Former Selma Police officer promoted as ALEA Captain

Published 1:56 pm Wednesday, July 3, 2024

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Donald R. Shepard Jr. worked his way toward a law enforcement career.

Shepard was recently promoted to captain in the Alabama Law Enforcement Agency’s  Department of Public Safety. Shepard will serve as the commander of Troop C, consisting of the Tuscaloosa and Selma Post covering 10 counties in West Alabama. Selma Post serves Dallas, Perry, Wilcox, Hale and Marengo counties. Tuscaloosa Post serves Tuscaloosa, Bibb, Pickens, Greene and Sumter counties.

“I’m very honored and humbled, I’m excited about my future with ALEA,” Shepard said. “I’ve enjoyed serving the citizens of West Alabama for the past 28 years. I hope that my life and career inspire others to follow in my footsteps and want to become an Alabama state trooper.”

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A 1992 graduate of Citronelle High School, Shepard credits working at the Selma Police Department played a key role at the start of his career.

“I worked at the Selma Police Department for six-and-a-half years on the third shift,” Shepard said. “I had the opportunity to learn from the best supervisors anyone could have – Capt Micheal Perry, Lt. Gary Vancil and Sgt. Chuck Webber. We were a close a close shift, we had a dynamic team, there were great officers like – Calvin (Doc) Brantley, Willie Felder, Jimmy (Jam) Sturdivant, Moses (Quake) Suttles, Randy Tucker, David Hopkins, Glenn Lewellen and Jeff (The Flash) Persinger.

“For three and half  of those six years, I served as sergeant on the night shift, the famous B-4 squad. We had some new officers with the same drive, like Mike Rushing, Josh McDanal, Brian Dixon, the late Fredrick Walker, Harry Tubbs, Brian Gallion and the late Troy Stokes. We made sure everyone went home,bad guys went to jail, and we were fair and compassionate to the citizens and dedicated to the City of Selma. Some of my best years were spent at the Selma Police Department.”

Shepard, the son of Donald R. Shepard Sr. and Wilma Shepard, said family and a mentor always encouraged and supported him.

“I wish my mentor the late Selma Police Chief E.L. Tate and my late grandmother Vivian Shepard were here to enjoy this accomplishment with me,” Shepard said. “My career has been a blessing and I intend to go as far as God allows me. My wife, Tracy Shepard, my daughters, Calandra Morrow, Jailyn and Kailyn Shepard, Jada and McKinley Braxton and my grandson, Mason, have inspired me to reach my goals.”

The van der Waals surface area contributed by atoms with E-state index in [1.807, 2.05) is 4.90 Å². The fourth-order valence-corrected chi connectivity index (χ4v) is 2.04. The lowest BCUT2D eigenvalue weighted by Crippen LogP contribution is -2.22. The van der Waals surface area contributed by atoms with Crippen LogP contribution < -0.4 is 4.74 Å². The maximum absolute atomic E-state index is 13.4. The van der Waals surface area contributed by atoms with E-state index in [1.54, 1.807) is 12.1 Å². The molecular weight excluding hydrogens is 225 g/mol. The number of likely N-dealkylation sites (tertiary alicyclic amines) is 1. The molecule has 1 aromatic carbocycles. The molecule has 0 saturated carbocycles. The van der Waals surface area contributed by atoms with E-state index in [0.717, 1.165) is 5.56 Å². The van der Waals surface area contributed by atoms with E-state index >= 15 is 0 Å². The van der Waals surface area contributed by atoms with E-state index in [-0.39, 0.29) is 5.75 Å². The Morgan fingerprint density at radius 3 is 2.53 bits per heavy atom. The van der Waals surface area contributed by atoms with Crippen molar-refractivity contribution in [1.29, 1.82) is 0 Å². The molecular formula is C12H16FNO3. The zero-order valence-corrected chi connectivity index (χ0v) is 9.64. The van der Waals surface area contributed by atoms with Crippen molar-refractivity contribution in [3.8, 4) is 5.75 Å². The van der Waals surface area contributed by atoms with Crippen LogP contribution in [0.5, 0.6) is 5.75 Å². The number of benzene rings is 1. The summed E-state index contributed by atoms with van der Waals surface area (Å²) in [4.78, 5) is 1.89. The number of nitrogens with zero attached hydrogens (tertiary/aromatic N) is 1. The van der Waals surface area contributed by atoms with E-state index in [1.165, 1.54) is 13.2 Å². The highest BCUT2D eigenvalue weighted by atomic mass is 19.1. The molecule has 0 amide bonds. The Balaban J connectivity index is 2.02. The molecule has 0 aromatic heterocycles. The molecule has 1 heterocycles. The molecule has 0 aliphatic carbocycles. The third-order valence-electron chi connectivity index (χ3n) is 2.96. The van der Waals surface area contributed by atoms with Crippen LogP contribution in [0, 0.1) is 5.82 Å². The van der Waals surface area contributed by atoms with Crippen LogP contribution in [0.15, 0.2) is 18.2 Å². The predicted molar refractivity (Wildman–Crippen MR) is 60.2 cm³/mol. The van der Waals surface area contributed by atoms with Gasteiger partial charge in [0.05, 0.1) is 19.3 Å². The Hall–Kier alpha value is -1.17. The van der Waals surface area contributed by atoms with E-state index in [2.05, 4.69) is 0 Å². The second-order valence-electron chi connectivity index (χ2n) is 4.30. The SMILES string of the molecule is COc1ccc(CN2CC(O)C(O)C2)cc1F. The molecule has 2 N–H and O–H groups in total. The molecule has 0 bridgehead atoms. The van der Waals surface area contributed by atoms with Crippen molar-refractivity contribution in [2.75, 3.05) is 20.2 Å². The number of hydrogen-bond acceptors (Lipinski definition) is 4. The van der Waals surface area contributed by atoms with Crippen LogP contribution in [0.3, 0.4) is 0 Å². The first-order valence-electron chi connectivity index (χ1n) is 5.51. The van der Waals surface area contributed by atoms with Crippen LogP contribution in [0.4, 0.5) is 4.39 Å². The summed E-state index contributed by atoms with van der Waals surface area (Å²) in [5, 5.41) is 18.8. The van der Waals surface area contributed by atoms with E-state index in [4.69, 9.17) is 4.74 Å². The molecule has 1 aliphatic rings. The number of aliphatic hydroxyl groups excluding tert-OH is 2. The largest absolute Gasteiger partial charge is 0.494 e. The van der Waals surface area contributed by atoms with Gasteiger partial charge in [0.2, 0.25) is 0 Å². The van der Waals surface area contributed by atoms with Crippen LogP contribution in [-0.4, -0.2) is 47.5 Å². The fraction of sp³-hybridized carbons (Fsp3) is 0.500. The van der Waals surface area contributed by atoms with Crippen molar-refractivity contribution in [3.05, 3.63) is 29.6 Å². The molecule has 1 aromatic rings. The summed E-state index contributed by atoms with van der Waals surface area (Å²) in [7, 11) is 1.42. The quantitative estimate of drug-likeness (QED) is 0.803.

Shepard recalls memories of his opening duty as a trooper.

“My first assignment as a trooper was Wilcox County, where I met Sgt. Clarence Mitchell of the Wilcox County Sheriff Department who showed me the ropes,” Shepard said. “I eventually transferred home to Dallas County. Training to be a trooper was different, but I had the best field training officers in the state, current ALEA Training Academy Capt. Terry King and retired Cpl. Nobert Neely. I also worked with retired Cpl. Jeff Walker, trooper John Reese and retired Lt. Sylvester Martin. I spent a couple of years in criminal investigations with the Alabama Bureau of Investigation Division, where I learned from the best criminal investigator in the state, retired Deputy Chief Johnny Tubbs. We worked several cases together, along with Dan Watson, David Ratcliff and Joe Lee.”

Shepard speaks proudly of the numerous people that helped advance his career.

“Some would ask why I mentioned so many names. It’s because these are the people who have had so much influence on my career,” Shepard said. “These are the people along with my family, I owe this promotion too. I would be remiss if I did not mention one of my closest friends, Sgt. John C. Young with the Mobile Police Department, and the late Citronelle Police Chief Clarence Parker. I am forever indebted.”